It’s been a rough couple of months for Joseph Sullivan.
First, in May the New York Court of Appeals (the state’s highest court) threw out Sullivan’s claim for wrongful termination of his employment as compliance officer of a hedge fund known as Peconic Partners. The court ruled that Sullivan’s alleged retaliatory firing, for objecting to improper trading by Peconic’s majority owner, William Harnisch, did not fall within any exception to New York’s at-will employment doctrine (read decision here).
Then, last month, an intermediate appellate court threw out Sullivan’s claim that, after Harnisch forced him out of Peconic, he was wrongfully deprived of millions of dollars of profit sharing due him as a minority member of the limited liability company. The decision by the Appellate Division, First Department, which is the focus of this article, disagreed with the trial court’s interpretation of the governing operating agreement and held that the agreement gave the majority member unbridled discretion to allocate certain profit and loss between the members even after the close of the LLC’s fiscal year. Sullivan v. Harnisch, 2012 NY Slip Op 05238 (1st Dept June 28, 2012).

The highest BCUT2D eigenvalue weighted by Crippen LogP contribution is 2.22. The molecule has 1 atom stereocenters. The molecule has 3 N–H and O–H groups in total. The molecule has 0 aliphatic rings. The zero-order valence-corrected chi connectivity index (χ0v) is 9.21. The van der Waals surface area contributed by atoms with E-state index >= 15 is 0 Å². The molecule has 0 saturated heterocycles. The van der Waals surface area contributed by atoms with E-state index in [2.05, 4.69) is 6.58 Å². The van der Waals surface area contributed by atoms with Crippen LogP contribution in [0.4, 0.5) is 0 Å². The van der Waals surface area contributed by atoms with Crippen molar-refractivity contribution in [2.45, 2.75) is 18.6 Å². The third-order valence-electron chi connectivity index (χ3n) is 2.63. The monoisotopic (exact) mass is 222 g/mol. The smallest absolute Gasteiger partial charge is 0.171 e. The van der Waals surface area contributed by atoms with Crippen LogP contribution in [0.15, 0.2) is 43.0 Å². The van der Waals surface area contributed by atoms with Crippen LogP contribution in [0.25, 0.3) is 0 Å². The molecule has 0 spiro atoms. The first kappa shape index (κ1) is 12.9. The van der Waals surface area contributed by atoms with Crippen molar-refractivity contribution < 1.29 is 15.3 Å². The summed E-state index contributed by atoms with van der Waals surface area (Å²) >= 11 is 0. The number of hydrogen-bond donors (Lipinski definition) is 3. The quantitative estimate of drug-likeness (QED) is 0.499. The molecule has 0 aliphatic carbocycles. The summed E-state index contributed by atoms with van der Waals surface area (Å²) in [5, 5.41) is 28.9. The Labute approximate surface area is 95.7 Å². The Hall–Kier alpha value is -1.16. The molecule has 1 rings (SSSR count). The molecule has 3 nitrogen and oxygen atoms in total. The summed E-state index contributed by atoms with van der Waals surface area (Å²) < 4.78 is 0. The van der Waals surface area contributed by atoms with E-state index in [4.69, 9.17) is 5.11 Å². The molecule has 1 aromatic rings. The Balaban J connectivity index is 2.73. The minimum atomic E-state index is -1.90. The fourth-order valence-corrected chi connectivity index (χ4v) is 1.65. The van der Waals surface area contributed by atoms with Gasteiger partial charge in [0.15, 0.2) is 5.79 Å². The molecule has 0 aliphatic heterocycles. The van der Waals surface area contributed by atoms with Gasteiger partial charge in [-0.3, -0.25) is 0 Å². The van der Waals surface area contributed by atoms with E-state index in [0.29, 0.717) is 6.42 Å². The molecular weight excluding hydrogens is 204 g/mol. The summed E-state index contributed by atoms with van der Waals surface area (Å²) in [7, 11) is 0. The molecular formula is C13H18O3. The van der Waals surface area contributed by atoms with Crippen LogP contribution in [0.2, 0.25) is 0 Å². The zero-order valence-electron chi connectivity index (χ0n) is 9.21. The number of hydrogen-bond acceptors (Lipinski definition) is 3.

The case involves two New York LLCs, originally known as FLA Asset Management, LLC and FLA Advisors, LLC, that were registered investment advisors and subsidiaries of Forstmann-Leff. From 1999 through 2004, Sullivan served as Chief Financial Officer of the companies in the hedge fund business. Harnisch was Chief Executive Officer and Chief Investment Officer. In late 2004, the companies split off from Forstmann-Leff and were renamed Peconic Partners LLC and Peconic Asset Managers, LLC, with Harnisch and Sullivan as 85% and 15% members, respectively.